ALUMNI SPOTLIGHT This ERG alumni spotlight features one of the first ERG graduate students, David Marcus (MA’77), and is written by ERG alumna, Sarita Sarvate (MS’78). The piece is the first of a series of stories on the achievements and journeys of alumni, showcasing their life after ERG. Small is Beautiful by Sarita Sarvate (MS’78) One summer […]
Peter Marsters is a Master’s candidate at ERG focusing on the environmental impacts of unconventional fossil fuel developments. He came to ERG from the National Renewable Energy Laboratory in Golden, Colorado where he focused on water issues related to unconventional fossil fuel development. His previous experience includes several years at the Woodrow Wilson Center’s China […]
Everyday Transformations of Food to Waste: What and Why Food is Discarded in U.S. Households (PhD ’19) From digging through trash to looking inside of people’s refrigerators, Laura researches household-level food waste in the United States with a focus on measurement and behavior. In addition to examining the questions of “what?” and “how much?,” her […]
Monkgogi (who goes by MK) was born and raised in Botswana and recently graduated cum laude with her BA from Scripps College in Environment, Economics, and Politics. Personally, MK has worked extensively with and for underrepresent students in higher education through numerous leadership roles, mentorships, and volunteering opportunities. Access to and visibility of underrepresented students […]
Environmental, Economic, and Social Trade-Offs of Hydropower Relicensing (MS ’16) Joseph is interested in the social, environmental, and economic trade-offs in energy development, and in particular the social conflicts arising around utility-scale wind farm siting and hydropower relicensing. His master’s research focuses on the relicensing of the Yuba River Development Project, a large hydropower project […]
Jess studies the impact of and adaptation to climate change on Latin America’s coasts. Currently, she travels on her 39-foot sailboat, Oleada, down the Pacific coast of Mexico and Central America, through the Panama Canal, and into the Caribbean to document local climate knowledge through GIS mapping and personal narratives. You can follow her journey […]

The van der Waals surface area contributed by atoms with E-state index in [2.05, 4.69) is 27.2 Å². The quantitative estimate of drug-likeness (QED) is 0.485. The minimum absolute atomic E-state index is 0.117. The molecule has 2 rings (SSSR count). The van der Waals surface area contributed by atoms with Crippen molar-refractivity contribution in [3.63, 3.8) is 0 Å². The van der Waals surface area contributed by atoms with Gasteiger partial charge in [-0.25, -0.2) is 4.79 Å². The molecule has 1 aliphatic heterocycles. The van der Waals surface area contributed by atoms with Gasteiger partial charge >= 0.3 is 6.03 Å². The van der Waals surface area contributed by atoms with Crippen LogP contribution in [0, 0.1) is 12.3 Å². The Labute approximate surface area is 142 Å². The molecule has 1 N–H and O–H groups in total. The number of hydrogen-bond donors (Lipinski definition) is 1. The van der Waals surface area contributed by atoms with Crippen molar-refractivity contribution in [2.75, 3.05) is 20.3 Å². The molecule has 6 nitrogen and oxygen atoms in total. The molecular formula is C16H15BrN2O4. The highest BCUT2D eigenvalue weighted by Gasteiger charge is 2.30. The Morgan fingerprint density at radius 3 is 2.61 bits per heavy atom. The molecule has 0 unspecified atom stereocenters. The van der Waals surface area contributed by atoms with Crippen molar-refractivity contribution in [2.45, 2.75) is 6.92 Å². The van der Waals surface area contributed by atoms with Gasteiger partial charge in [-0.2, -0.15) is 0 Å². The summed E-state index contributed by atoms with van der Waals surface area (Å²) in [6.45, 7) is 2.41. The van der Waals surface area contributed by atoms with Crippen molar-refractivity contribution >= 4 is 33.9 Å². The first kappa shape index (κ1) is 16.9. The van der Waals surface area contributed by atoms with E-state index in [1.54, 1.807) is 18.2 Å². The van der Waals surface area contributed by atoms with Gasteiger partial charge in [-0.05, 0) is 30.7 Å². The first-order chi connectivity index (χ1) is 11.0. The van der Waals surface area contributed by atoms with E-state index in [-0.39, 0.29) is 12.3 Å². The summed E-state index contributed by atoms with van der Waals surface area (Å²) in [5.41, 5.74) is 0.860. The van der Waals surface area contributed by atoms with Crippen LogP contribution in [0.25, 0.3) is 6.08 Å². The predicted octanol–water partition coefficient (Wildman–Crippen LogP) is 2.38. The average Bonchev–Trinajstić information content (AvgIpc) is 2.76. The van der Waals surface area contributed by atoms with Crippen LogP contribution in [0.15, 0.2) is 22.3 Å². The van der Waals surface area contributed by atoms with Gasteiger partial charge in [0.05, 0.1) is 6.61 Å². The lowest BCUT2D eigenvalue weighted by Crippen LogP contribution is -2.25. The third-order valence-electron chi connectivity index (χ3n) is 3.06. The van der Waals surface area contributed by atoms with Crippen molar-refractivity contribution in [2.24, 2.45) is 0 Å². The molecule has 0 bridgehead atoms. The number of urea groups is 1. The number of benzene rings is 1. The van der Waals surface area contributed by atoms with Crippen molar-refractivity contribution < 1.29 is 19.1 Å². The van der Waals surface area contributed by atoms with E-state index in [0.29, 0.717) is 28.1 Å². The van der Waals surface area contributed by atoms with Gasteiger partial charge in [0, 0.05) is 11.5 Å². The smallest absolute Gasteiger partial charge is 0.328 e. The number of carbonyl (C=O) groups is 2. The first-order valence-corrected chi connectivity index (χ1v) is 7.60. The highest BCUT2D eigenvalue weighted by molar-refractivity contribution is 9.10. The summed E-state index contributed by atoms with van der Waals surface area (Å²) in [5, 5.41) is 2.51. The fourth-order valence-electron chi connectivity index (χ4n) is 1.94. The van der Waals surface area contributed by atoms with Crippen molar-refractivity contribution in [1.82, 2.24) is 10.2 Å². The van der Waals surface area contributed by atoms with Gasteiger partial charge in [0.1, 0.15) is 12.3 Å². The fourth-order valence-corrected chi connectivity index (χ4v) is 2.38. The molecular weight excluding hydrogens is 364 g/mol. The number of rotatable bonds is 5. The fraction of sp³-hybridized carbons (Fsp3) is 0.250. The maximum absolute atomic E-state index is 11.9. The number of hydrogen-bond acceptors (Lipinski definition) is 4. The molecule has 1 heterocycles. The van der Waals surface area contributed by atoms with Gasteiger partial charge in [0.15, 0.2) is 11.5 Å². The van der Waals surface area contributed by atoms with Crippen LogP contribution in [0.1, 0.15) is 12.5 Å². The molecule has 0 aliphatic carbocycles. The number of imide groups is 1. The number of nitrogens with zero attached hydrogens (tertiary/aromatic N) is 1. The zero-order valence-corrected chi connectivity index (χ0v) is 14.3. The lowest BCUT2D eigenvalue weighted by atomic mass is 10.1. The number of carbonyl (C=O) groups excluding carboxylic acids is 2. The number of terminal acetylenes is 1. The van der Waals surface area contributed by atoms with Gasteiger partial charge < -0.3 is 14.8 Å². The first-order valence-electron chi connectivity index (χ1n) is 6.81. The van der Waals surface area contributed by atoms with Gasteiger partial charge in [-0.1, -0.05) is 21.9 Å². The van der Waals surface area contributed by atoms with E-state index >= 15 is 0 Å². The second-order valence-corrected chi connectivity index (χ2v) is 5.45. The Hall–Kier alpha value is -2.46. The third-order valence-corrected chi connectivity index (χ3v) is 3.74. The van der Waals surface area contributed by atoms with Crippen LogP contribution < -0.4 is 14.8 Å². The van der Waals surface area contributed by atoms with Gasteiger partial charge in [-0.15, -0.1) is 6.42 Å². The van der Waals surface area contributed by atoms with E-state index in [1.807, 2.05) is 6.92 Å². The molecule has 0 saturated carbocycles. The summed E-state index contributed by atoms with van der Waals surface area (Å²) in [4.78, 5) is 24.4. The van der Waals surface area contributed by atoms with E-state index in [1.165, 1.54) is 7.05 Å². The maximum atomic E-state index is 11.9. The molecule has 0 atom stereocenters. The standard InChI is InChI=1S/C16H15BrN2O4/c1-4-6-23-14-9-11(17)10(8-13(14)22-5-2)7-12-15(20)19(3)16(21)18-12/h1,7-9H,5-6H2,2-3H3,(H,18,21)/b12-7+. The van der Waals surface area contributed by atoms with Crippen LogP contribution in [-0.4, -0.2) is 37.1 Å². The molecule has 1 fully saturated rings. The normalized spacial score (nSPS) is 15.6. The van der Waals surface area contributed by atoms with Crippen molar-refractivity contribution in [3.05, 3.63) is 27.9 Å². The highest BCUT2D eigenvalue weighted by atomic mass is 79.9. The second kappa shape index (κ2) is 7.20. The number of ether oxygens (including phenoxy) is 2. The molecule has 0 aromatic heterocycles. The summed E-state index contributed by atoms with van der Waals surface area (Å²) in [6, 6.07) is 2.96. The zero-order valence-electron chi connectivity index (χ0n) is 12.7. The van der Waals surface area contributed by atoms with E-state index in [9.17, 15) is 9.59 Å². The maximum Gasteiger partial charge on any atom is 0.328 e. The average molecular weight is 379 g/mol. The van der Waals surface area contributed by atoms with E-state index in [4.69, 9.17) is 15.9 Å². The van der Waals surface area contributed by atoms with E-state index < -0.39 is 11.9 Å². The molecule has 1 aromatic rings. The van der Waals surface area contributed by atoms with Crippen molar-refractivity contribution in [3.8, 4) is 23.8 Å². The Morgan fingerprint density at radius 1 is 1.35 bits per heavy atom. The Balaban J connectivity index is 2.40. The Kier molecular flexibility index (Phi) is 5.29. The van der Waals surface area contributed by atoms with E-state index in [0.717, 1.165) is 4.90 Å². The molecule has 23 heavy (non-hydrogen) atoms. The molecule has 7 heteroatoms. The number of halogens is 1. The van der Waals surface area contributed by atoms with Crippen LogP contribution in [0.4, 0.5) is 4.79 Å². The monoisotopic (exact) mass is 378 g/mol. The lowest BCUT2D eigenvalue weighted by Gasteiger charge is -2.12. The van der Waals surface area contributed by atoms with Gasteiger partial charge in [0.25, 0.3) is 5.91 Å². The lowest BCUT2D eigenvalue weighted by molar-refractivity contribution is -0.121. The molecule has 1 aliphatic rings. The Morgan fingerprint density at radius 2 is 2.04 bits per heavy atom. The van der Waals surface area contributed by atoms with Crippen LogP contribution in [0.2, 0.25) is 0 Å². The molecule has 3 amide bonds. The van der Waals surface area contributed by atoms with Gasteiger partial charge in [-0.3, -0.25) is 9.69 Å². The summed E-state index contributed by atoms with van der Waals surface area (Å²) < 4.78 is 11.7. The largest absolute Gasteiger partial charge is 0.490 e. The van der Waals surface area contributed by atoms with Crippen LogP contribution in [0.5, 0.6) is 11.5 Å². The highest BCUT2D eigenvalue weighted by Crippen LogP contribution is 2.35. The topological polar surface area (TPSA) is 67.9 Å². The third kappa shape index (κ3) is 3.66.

M.S. 1986 – A Vehicular Power Plant Application of the Monolithic Solid Oxide Fuel Cell Ph.D. 1995 – Fan-Lizhi’s Big Bang: Science and Politics in Mao’s China ERG alumnus Jim Williams, now a professor at the University of San Francisco, is a global thought leader in the area of low-carbon energy systems. At USF his focus is on […]
Land Use in Renewable Energy Planning (PhD ’18) Inspired by the possibility of ecologically-bounded growth, Grace is interested in water and land use impacts of energy technologies; water management that sustains agriculture, energy production, and biodiversity; and the role of policy analysis in decision-making. She is currently merging life cycle assessment, GIS, and optimization methods […]
ERG adjunct professor Margaret Torn was recently featured in Earthweek for her leading research in how the U.S can reach zero net emissions of carbon dioxide in 2050 by shifting energy infrastructure to operate mainly on renewable energy. “It means that by 2050 we need to build many gigawatts of wind and solar power plants, new transmission lines, a fleet of electric cars and light trucks, millions of heat pumps to replace conventional furnaces and water heaters, and more energy-efficient buildings,” Torn states.
A recently published study lead by ERG adjunct professor Margaret Torn found that "reaching zero net emissions of carbon dioxide from energy and industry by 2050 can be accomplished by rebuilding U.S. energy infrastructure to run primarily on renewable energy, at a net cost of about $1 per person per day." This study was featured in several news sources, including the Berkeley Lab, Daily Californian, Pv Magazine, and Clean Technica. “The decarbonization of the U.S. energy system is fundamentally an infrastructure transformation,” Torn states in the Berkeley Lab article. “It means that by 2050 we need to build many gigawatts of wind and solar power plants, new transmission lines, a fleet of electric cars and light trucks, millions of heat pumps to replace conventional furnaces and water heaters, and more energy-efficient buildings – while continuing to research and innovate new technologies.”
Recent ERG alum Noah Kittner (MS ’15, PhD ’18) and professor Dan Kammen, along with Stanford postdoc Rafael Schmitt and UC Berkeley professor of Landscape Architecture and Environmental Planning Matt Kondolf, published an article this week in Nature. They argue that solar and wind energies are key to maintaining both environmental and human health in […]
For over one million Rohingya refugees living in Cox’s Bazar in Bangladesh, water and sanitation, health, and shelter are crucial issues. ERG PhD student Samira Siddique examines the importance of access to sustainable energy as well, which is often neglected in emergency situations like the Rohingya crisis. “Historically, there has not been a systematic approach […]
The College of Environmental Design (CED) at UC Berkeley spotlighted the innovative Oakland EcoBlock project this week, lead by CED professor Harrison Fraker and ERG chair Dan Kammen. The project, which was featured as one of Scientific American’s Top 10 Emerging Technologies of 2017, intends to adapt and apply existing renewable technologies to a neighborhood […]
The Tiny House in My Backyard (THIMBY) team won several categories in the 2016 Sacramento Municipal District Tiny House Competition.
ERG is offering four of its most popular courses this summer! Enroll Today!
Zubair is a Master’s student who researches water policy and management of international river basins, and is particularly focused on hydro-politics of the Indus basin. He has researched the relationship between water discharge and land use patterns in upper Jhelum watershed, international water agreements (especially the Indus Waters Treaty), and conflict over distribution of water […]